James' group uses mathematical ideas to discover new materials and structures. We seek the fundamental causes of the unique behavior of functional materials, with a special focus on phase transformation, magnetism, ferroelectricity, shape memory and light-matter interaction. To construct predictive theory, we use a variety of tools from nonlinear analysis, the calculus of variations, partial differential equations and group theory, and we invent simulation tools for the theory we create. We make materials in our laboratory and study them using both local and major national characterization facilities. Our ultimate measure of success is to put a spectacular new theory-designed material on the table.

New phase transforming materials, even with strong first-order transformations, can be designed with low hysteresis and multimillion cycle reversibility.

Phase transforming materials have an abrupt change of crystal structure at the transformation temperature. This change can be quite drastic. So it can happen,
for example, that one phase is a strong magnet and the other is non-magnetic. Such materials also are usually ferroelastic.
We call this "multiferroism by reversible phase transformation". Over the past 10 years we have been seeking the fundamental explanation of what causes some
phase transforming materials to fail after a few transformation cycles, while others can go many millions of cycles. The Zn_{45}Au_{30}Cu_{45} alloy at left was
discovered using a systematic theory-designed procedure. It is a big first-order phase transformation, exceedingly low hysteresis, and excellent reversibility.
During heating and cooling it exhibits the delightful (and very unusual) non repeating microstructures shown.
See [ 115] and [ 116] for more details.
We are collaborating closely with researchers from Kiel, Germany and Hong Kong in this work.

World population is growing approximately linearly at about 80 million per year. As time goes by, there is necessarily less space per person. Perhaps this is why the engineering community seems to be obsessed with folding things. Here is our approach.

We are developing a mathematical approach to "rigid folding" based on the use of piecewise rigid isometric mappings that have a group structure. Our ideas are inspired by the way atomistic structures form naturally. There are also fascinating mathematical analogs to the way microstructures form, as in the video above. Our methods imply simple schemes for actuation and control. The resulting structures can also interact with solutions of Maxwell's equations exhibiting constructive or destructive interference. Currently in this work, we are collaborating with researchers at Caltech, Carnegie Mellon and Princeton.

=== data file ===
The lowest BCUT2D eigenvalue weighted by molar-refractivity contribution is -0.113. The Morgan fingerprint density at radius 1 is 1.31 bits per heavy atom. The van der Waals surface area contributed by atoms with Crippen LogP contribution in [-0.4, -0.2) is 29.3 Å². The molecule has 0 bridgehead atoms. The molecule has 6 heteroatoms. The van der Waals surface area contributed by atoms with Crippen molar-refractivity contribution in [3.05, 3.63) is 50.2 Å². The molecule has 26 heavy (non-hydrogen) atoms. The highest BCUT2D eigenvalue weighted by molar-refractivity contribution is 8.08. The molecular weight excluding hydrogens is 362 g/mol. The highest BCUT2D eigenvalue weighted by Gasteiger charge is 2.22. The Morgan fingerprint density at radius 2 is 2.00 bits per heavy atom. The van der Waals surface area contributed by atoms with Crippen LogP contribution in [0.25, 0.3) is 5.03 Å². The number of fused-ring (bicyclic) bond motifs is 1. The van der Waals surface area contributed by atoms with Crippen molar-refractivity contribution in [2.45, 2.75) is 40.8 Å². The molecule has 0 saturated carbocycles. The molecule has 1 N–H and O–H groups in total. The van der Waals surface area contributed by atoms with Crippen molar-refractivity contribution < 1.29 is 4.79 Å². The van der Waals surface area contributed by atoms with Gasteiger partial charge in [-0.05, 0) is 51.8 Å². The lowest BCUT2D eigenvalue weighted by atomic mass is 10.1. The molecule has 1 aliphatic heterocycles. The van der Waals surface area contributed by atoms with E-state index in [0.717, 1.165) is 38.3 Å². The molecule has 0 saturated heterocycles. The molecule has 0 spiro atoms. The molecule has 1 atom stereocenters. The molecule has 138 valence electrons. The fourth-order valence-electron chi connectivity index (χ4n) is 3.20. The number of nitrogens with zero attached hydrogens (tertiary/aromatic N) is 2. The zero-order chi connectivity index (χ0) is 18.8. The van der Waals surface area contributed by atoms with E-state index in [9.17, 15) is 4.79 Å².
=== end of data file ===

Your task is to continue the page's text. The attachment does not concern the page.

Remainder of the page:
Graphene, carbon nanotubes, phosphorene and buckyballs have a peculiar structural feature that can be used in many ways for the discovery and analysis of new nanostructures.

In the simplest case "Objective structures" are atomic structures with the following property. Imagine a structure consisting of identical atoms. Now imagine sitting on an atom and looking around at your environment. Nearby, you see nearest neighbors, and, as you look further, you see more and more atoms of the structure. Now go to another atom of the structure. Objective structures have the defining property that, if you reorient yourself in just the right way, you see exactly the same environment. Briefly, atoms "see identical environments". There is a natural generalization of this idea to molecular structures. What is so surprising is that many of the most intensely studied nanostructures today - graphene, single-walled carbon nanotubes of any chirality, phosphorene, buckyballs, many viral structures - have this property. We are using this property in many ways, from the design of new fast methods of doing molecular dynamics to new methods for accurate first principles calculations. In this work, we are collaborating with a broad collection of researchers from Berkeley, Caltech, Carnegie Mellon, Cornell, Georgia Tech, Lawrence Berkeley Laboratory, TU Munich, UCSB, UMN and Rome.

Phase transforming materials can be made to have one phase that is a strong magnet and the other phase nonmagnetic, or, one phase is a strong ferroelectric and the other non ferroelectric. We call this "multiferroism by reversible phase transformation". Such materials can be used for the direct conversion of heat to electricity.